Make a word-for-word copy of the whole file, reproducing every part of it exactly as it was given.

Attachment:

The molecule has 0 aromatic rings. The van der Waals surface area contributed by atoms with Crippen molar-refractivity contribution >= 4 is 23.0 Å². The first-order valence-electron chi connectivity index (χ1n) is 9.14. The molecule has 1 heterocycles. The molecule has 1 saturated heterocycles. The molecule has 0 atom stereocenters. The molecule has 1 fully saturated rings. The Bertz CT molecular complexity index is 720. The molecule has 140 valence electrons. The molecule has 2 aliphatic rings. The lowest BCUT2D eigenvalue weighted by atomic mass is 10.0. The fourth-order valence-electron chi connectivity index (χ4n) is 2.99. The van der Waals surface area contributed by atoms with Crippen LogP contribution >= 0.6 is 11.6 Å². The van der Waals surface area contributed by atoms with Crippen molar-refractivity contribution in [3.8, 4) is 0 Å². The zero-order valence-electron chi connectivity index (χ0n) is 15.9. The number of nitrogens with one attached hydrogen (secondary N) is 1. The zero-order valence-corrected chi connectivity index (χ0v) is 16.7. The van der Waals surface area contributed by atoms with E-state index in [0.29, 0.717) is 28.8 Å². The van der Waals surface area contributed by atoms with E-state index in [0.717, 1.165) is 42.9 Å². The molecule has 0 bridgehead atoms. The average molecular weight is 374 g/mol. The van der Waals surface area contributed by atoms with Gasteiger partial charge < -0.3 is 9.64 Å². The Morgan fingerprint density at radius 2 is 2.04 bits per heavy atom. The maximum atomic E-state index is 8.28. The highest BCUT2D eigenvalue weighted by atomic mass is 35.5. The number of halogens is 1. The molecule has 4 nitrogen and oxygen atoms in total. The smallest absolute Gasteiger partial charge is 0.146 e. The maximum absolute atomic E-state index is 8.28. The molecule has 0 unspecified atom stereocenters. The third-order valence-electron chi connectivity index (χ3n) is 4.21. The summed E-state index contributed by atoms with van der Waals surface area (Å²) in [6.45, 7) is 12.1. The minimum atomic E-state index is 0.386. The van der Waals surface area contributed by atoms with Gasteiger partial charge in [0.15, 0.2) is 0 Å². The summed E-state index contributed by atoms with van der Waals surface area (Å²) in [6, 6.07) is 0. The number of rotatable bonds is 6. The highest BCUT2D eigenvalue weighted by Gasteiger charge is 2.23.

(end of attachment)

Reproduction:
The molecule has 0 aromatic rings. The van der Waals surface area contributed by atoms with Crippen molar-refractivity contribution >= 4 is 23.0 Å². The first-order valence-electron chi connectivity index (χ1n) is 9.14. The molecule has 1 heterocycles. The molecule has 1 saturated heterocycles. The molecule has 0 atom stereocenters. The molecule has 1 fully saturated rings. The Bertz CT molecular complexity index is 720. The molecule has 140 valence electrons. The molecule has 2 aliphatic rings. The lowest BCUT2D eigenvalue weighted by atomic mass is 10.0. The fourth-order valence-electron chi connectivity index (χ4n) is 2.99. The van der Waals surface area contributed by atoms with Crippen LogP contribution >= 0.6 is 11.6 Å². The van der Waals surface area contributed by atoms with Crippen molar-refractivity contribution in [3.8, 4) is 0 Å². The zero-order valence-electron chi connectivity index (χ0n) is 15.9. The number of nitrogens with one attached hydrogen (secondary N) is 1. The zero-order valence-corrected chi connectivity index (χ0v) is 16.7. The van der Waals surface area contributed by atoms with E-state index in [0.29, 0.717) is 28.8 Å². The van der Waals surface area contributed by atoms with E-state index in [0.717, 1.165) is 42.9 Å². The molecule has 0 bridgehead atoms. The average molecular weight is 374 g/mol. The van der Waals surface area contributed by atoms with Gasteiger partial charge < -0.3 is 9.64 Å². The Morgan fingerprint density at radius 2 is 2.04 bits per heavy atom. The maximum atomic E-state index is 8.28. The highest BCUT2D eigenvalue weighted by atomic mass is 35.5. The number of halogens is 1. The molecule has 4 nitrogen and oxygen atoms in total. The smallest absolute Gasteiger partial charge is 0.146 e. The maximum absolute atomic E-state index is 8.28. The molecule has 0 unspecified atom stereocenters. The third-order valence-electron chi connectivity index (χ3n) is 4.21. The summed E-state index contributed by atoms with van der Waals surface area (Å²) in [6.45, 7) is 12.1. The minimum atomic E-state index is 0.386. The van der Waals surface area contributed by atoms with Gasteiger partial charge in [0.15, 0.2) is 0 Å². The summed E-state index contributed by atoms with van der Waals surface area (Å²) in [6, 6.07) is 0. The number of rotatable bonds is 6. The highest BCUT2D eigenvalue weighted by Gasteiger charge is 2.23.